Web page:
Sainsbury's chief issues gangmaster licensing change warning

12 March 2013


Posted by Satvir Bhullar

The Chief Executive of Sainsbury's has expressed concerns about the government's plans to reform the Gangmasters Licensing Authority (GLA).

Justin King believes the decision to relax the GLA's protection of workers in the food industry "will severely weaken the organization".

The government aims to limit the number of compliance visits carried out by the GLA to factories and businesses that employ large numbers of casual workers. Companies applying for a gangmasters license will no longer need to attend a face-to-face interview.

In a letter sent to the Labour MP Michael Connarty, Mr King claimed these changes "will make it easier for rogue gangmasters to operate in the sector and will mean that vulnerable workers are more likely to be mistreated".

The GLA is a public body that regulates the supply of staff to the agricultural, horticultural and shellfish industries. Any employment agency that operates in these fields must be licensed by the authority. It was established in 2005 in response to the death of 21 cockle pickers in Morecambe.

In response to Mr King's claims, the organization's Chief Executive, Paul Broadbent, told BBC Radio 4's World At One programme: "There is no substitute for sitting across a table and weighing that person up, but have we got the resources to do that on every occasion? It's debateable."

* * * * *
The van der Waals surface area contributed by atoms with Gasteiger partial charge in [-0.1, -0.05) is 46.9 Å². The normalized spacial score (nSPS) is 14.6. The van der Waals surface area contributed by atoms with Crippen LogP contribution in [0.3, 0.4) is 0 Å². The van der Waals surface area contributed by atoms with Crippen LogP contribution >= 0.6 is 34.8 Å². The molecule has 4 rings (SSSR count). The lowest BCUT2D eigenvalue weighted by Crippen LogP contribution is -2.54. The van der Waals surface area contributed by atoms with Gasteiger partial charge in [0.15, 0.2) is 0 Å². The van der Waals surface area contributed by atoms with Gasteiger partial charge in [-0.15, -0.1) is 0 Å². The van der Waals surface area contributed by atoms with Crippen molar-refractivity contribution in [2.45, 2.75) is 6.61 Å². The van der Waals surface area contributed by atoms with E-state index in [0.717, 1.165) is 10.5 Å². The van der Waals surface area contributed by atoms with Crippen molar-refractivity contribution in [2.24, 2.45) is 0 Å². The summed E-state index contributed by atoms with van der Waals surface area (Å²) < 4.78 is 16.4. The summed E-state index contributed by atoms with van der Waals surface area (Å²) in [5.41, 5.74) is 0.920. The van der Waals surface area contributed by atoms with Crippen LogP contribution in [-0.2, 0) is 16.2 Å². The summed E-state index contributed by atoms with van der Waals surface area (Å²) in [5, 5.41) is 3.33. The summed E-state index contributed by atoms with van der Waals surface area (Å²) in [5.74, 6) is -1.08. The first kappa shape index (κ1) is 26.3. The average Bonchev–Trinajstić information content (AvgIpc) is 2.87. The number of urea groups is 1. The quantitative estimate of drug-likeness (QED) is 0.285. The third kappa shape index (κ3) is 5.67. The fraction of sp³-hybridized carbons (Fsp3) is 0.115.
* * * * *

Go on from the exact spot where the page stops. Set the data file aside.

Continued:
David Heath, the government Minister for Farming, said the changes will ensure vulnerable workers receive a greater level of protection.

He commented: "Vulnerable workers will be better protected as the GLA's inspectors will be freed up to clamp down on high risk criminal labour, while at the same time responsible employers will avoid a range of unnecessary costs and bureaucracy."

Mr King's letter also claimed that retailers such as Sainsbury's cannot be responsible for the standards of the entire supply chain.

He stated: "We cannot perform the role of the GLA in policing labour abuses right through the entire supply chain and we are aware that without the intelligence received by the GLA a number of supply chain issues would go undiscovered."

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